If you want to understand how corrosive your use and storage environments are, it would be important to measure them. Unfortunately, measuring corrosivity is not simple. Some environmental factors are quite easy to measure. For example, both humidity and temperature are critical factors for corrosion. In an excellent overview of corrosion by VTT, it is stated that relative humidity level of 40% is needed for corrosion to occur. However, if temperature reaches 40°C, corrosion can occur even with low humidity levels. Both humidity and temperature are relatively easy to measure using the numerous sensors available.


Relative humidity and temperature typically vary between day and night in outdoor conditions.

Unfortunately, most corrosive elements are far more difficult to measure. Typically, complicated and expensive measurement systems are needed to get proper results. Furthermore, corrosive elements may mask each other in measurements, making their analysis even more complicated. Moreover, you need to know what you are measuring to optimize the measurements for these elements. This might not be easy to determine.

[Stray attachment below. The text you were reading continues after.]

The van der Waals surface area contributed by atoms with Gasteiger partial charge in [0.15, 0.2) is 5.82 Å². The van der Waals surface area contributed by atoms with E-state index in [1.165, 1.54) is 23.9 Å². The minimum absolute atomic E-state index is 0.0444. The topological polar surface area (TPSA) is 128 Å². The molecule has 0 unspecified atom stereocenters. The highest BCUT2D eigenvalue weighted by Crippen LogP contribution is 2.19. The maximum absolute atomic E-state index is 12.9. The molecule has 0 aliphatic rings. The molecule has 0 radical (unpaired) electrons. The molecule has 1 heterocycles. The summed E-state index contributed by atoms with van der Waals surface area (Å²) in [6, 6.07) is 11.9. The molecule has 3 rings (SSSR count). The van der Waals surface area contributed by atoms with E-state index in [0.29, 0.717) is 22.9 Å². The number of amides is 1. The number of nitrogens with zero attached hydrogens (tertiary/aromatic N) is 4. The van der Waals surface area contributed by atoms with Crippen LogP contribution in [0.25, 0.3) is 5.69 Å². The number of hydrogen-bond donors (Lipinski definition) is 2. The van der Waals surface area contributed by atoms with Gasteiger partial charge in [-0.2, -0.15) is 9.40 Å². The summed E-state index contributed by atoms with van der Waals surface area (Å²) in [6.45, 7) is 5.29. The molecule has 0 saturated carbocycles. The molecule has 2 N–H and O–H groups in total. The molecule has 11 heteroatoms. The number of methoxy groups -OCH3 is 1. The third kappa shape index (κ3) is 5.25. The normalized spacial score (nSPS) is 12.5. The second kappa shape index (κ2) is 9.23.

Corrosion coupons have been used for a long time to analyse the corrosiveness of environments. The idea is to use metallic coupon and expose it to the studied environment for a predetermined time period, for example a month. After exposure the amount of corrosion on the coupon is analysed and this information is used to assess the corrosivity level of the environment. There are several standards, for example ISO 9223:2012 and ISA S71.04-2013 which determine corrosiveness levels and help to understand how corrosive your use environments really are.


Copper corrosion coupons are commonly used to analyse the corrosiveness of environments.